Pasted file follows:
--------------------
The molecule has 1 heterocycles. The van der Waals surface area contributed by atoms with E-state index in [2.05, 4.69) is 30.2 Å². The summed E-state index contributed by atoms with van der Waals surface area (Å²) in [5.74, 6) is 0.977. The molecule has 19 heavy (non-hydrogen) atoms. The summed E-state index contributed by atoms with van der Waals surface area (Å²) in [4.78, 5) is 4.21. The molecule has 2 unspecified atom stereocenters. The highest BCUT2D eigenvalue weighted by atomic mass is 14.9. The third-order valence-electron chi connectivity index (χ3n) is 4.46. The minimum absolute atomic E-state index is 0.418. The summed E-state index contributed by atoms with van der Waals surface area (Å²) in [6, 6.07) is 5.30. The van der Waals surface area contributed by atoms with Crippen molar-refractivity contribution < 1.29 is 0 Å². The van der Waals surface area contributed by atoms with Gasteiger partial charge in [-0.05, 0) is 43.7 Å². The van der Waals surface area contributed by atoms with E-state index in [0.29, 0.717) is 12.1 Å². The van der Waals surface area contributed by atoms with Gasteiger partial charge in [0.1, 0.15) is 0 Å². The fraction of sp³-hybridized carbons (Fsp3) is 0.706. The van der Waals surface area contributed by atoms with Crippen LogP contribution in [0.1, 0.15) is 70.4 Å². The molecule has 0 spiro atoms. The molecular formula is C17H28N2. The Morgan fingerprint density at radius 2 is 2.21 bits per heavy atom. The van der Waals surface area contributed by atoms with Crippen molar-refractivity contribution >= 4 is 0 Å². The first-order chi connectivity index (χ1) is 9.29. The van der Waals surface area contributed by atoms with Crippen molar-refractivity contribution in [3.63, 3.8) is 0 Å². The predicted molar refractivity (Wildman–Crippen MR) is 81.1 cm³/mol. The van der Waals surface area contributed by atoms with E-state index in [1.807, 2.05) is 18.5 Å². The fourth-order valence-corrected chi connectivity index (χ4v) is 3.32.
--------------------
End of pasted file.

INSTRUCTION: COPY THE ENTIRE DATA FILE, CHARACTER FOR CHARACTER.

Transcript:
The molecule has 1 heterocycles. The van der Waals surface area contributed by atoms with E-state index in [2.05, 4.69) is 30.2 Å². The summed E-state index contributed by atoms with van der Waals surface area (Å²) in [5.74, 6) is 0.977. The molecule has 19 heavy (non-hydrogen) atoms. The summed E-state index contributed by atoms with van der Waals surface area (Å²) in [4.78, 5) is 4.21. The molecule has 2 unspecified atom stereocenters. The highest BCUT2D eigenvalue weighted by atomic mass is 14.9. The third-order valence-electron chi connectivity index (χ3n) is 4.46. The minimum absolute atomic E-state index is 0.418. The summed E-state index contributed by atoms with van der Waals surface area (Å²) in [6, 6.07) is 5.30. The van der Waals surface area contributed by atoms with Crippen molar-refractivity contribution < 1.29 is 0 Å². The van der Waals surface area contributed by atoms with Gasteiger partial charge in [-0.05, 0) is 43.7 Å². The van der Waals surface area contributed by atoms with E-state index in [0.29, 0.717) is 12.1 Å². The van der Waals surface area contributed by atoms with Gasteiger partial charge in [0.1, 0.15) is 0 Å². The fraction of sp³-hybridized carbons (Fsp3) is 0.706. The van der Waals surface area contributed by atoms with Crippen LogP contribution in [0.1, 0.15) is 70.4 Å². The molecule has 0 spiro atoms. The molecular formula is C17H28N2. The Morgan fingerprint density at radius 2 is 2.21 bits per heavy atom. The van der Waals surface area contributed by atoms with Crippen molar-refractivity contribution >= 4 is 0 Å². The first-order chi connectivity index (χ1) is 9.29. The van der Waals surface area contributed by atoms with Crippen molar-refractivity contribution in [3.63, 3.8) is 0 Å². The predicted molar refractivity (Wildman–Crippen MR) is 81.1 cm³/mol. The van der Waals surface area contributed by atoms with E-state index in [1.807, 2.05) is 18.5 Å². The fourth-order valence-corrected chi connectivity index (χ4v) is 3.32.